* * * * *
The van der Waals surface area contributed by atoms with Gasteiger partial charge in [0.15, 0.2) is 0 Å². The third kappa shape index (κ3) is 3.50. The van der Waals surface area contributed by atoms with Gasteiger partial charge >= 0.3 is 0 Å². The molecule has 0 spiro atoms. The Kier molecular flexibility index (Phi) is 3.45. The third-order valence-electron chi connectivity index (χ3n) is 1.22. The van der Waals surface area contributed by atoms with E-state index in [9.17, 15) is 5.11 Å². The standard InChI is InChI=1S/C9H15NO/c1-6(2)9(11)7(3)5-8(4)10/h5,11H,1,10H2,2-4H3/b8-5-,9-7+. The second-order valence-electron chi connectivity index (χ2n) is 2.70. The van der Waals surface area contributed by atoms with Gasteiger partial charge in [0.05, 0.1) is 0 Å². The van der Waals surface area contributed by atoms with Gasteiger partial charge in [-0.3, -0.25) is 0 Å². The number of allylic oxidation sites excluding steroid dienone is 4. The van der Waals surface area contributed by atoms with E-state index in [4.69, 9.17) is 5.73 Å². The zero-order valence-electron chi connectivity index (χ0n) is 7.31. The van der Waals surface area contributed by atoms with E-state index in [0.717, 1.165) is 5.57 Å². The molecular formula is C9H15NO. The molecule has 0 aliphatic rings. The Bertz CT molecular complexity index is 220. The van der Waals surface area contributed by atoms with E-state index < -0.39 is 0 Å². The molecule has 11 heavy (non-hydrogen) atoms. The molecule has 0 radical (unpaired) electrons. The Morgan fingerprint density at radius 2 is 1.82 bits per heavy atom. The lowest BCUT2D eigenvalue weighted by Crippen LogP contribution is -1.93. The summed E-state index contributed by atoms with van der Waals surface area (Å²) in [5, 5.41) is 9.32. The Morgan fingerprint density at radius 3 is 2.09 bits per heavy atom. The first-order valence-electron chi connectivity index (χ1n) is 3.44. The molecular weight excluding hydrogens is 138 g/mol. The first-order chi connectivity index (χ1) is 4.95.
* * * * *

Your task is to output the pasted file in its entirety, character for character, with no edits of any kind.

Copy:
The van der Waals surface area contributed by atoms with Gasteiger partial charge in [0.15, 0.2) is 0 Å². The third kappa shape index (κ3) is 3.50. The van der Waals surface area contributed by atoms with Gasteiger partial charge >= 0.3 is 0 Å². The molecule has 0 spiro atoms. The Kier molecular flexibility index (Phi) is 3.45. The third-order valence-electron chi connectivity index (χ3n) is 1.22. The van der Waals surface area contributed by atoms with E-state index in [9.17, 15) is 5.11 Å². The standard InChI is InChI=1S/C9H15NO/c1-6(2)9(11)7(3)5-8(4)10/h5,11H,1,10H2,2-4H3/b8-5-,9-7+. The second-order valence-electron chi connectivity index (χ2n) is 2.70. The van der Waals surface area contributed by atoms with Gasteiger partial charge in [0.05, 0.1) is 0 Å². The van der Waals surface area contributed by atoms with Gasteiger partial charge in [-0.3, -0.25) is 0 Å². The number of allylic oxidation sites excluding steroid dienone is 4. The van der Waals surface area contributed by atoms with E-state index in [4.69, 9.17) is 5.73 Å². The zero-order valence-electron chi connectivity index (χ0n) is 7.31. The van der Waals surface area contributed by atoms with E-state index in [0.717, 1.165) is 5.57 Å². The molecular formula is C9H15NO. The molecule has 0 aliphatic rings. The Bertz CT molecular complexity index is 220. The van der Waals surface area contributed by atoms with E-state index < -0.39 is 0 Å². The molecule has 11 heavy (non-hydrogen) atoms. The molecule has 0 radical (unpaired) electrons. The Morgan fingerprint density at radius 2 is 1.82 bits per heavy atom. The lowest BCUT2D eigenvalue weighted by Crippen LogP contribution is -1.93. The summed E-state index contributed by atoms with van der Waals surface area (Å²) in [5, 5.41) is 9.32. The Morgan fingerprint density at radius 3 is 2.09 bits per heavy atom. The first-order valence-electron chi connectivity index (χ1n) is 3.44. The molecular weight excluding hydrogens is 138 g/mol. The first-order chi connectivity index (χ1) is 4.95.